Noctilucent clouds – the morning of July 14, 2016 – by our friend Jüri Voit Photography in Estonia (58 degrees north latitude).

Noctilucent clouds in deep blue sky over twilit sunset, seashore with large rocks.

Here’s another by Jüri Voit Photography, who wrote on May 30, 2016: “Season of noctilucent clouds is open!”

Thin shining clouds on horizon with glowing vertical curtain of aurora on right.

View larger. | Noctilucent clouds – the electric-looking clouds near the horizon in this photo – and a greenish aurora, higher in the sky. Photo taken by Harlan Thomas in Alberta, Canada, in June 2015.

Noctilucent clouds on horizon under cloudy sky, lighted town below.

Noctilucent clouds over Sweden in June 2015 from EarthSky Facebook friend Sandor Botor.

How can I see noctilucent clouds? If you want to see the clouds, what steps should you take? Remember, you have to be at a relatively high latitude on Earth to see them: between about 45 degrees and 60 degrees north or south latitude.

For best results, look for these clouds from about May through August in the Northern Hemisphere, and from November through February in the Southern Hemisphere.

Noctilucent clouds are primarily visible when the sun is just below the horizon, say, from about 90 minutes to about two hours after sunset or before sunrise. At such times, when the sun is below the ground horizon but visible from the high altitude of noctilucent clouds, sunlight illuminates these clouds, causing them to glow in the dark night sky.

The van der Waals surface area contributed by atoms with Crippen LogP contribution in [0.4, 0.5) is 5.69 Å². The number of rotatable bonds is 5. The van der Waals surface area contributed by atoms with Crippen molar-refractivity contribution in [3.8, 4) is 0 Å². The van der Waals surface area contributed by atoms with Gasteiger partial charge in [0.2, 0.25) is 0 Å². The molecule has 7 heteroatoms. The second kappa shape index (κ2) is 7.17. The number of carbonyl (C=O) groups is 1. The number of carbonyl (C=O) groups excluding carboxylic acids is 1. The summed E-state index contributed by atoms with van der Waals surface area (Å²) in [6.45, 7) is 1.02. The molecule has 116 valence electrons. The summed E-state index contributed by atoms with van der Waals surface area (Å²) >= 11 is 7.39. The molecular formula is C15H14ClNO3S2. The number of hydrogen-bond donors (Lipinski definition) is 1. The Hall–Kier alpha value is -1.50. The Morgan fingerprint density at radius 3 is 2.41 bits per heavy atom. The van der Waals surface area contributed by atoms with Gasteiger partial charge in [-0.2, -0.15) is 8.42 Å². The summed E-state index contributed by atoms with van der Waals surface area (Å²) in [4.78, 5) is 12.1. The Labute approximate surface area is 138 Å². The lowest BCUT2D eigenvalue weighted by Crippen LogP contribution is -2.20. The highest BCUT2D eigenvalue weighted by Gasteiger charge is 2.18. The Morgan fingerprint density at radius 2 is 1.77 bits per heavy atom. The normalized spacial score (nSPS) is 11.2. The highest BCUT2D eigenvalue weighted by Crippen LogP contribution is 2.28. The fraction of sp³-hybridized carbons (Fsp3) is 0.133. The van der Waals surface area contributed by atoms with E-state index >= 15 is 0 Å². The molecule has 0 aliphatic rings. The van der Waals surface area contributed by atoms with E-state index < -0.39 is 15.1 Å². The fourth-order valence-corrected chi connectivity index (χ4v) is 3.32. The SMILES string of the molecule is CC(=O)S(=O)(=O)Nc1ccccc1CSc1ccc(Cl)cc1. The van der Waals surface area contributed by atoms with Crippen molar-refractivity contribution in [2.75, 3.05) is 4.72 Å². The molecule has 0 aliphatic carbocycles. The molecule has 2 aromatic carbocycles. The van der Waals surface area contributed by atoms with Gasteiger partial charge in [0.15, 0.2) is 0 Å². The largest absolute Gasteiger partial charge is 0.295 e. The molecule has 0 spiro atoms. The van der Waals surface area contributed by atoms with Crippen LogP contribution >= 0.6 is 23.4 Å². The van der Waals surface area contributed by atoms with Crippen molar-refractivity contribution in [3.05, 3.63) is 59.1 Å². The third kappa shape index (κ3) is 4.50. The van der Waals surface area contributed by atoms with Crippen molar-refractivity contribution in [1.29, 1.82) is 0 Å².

Trees silhouetted below shining clouds high in dark blue sky.

Noctilucent clouds over Sweden in June 2015 from Jörgen Norrland Andersson.

Scientists studying these clouds have included those from NASA’s AIM (Aeronomy of Ice in the Mesosphere) satellite. This satellite, launched in 2007, has observed noctilucent clouds using several onboard instruments to collect information such as temperature, atmospheric gases, ice crystal size and changes in the clouds, as well as the amount of meteoric space dust that enters the atmosphere. You can find out what they are learning here.

Diagram of light shining from sun through clouds over the horizon.

When the sun is below the ground horizon but visible from the high altitude of noctilucent clouds, sunlight illuminates these clouds, causing them to glow in the dark night sky. Illustration via NASA.

Black space, shining layer of clouds, dark orange narrow stripe above black silhouette of Earth.

Noctilucent clouds can be seen from space, too. Astronauts in the International Space Station (ISS) took this photo on January 5, 2013, when ISS was over the Pacific Ocean south of French Polynesia. Below the brightly-lit noctilucent clouds, across the center of the image, the pale orange band is the stratosphere. Image via NASA.

Bottom line: Noctilucent or night-shining clouds form in the highest reaches of the atmosphere – the mesosphere – as much as 50 miles (80 km) above the Earth’s surface. They’re seen during summer in high-latitude regions.

See SpaceWeather’s RealTime Noctilucent Cloud Gallery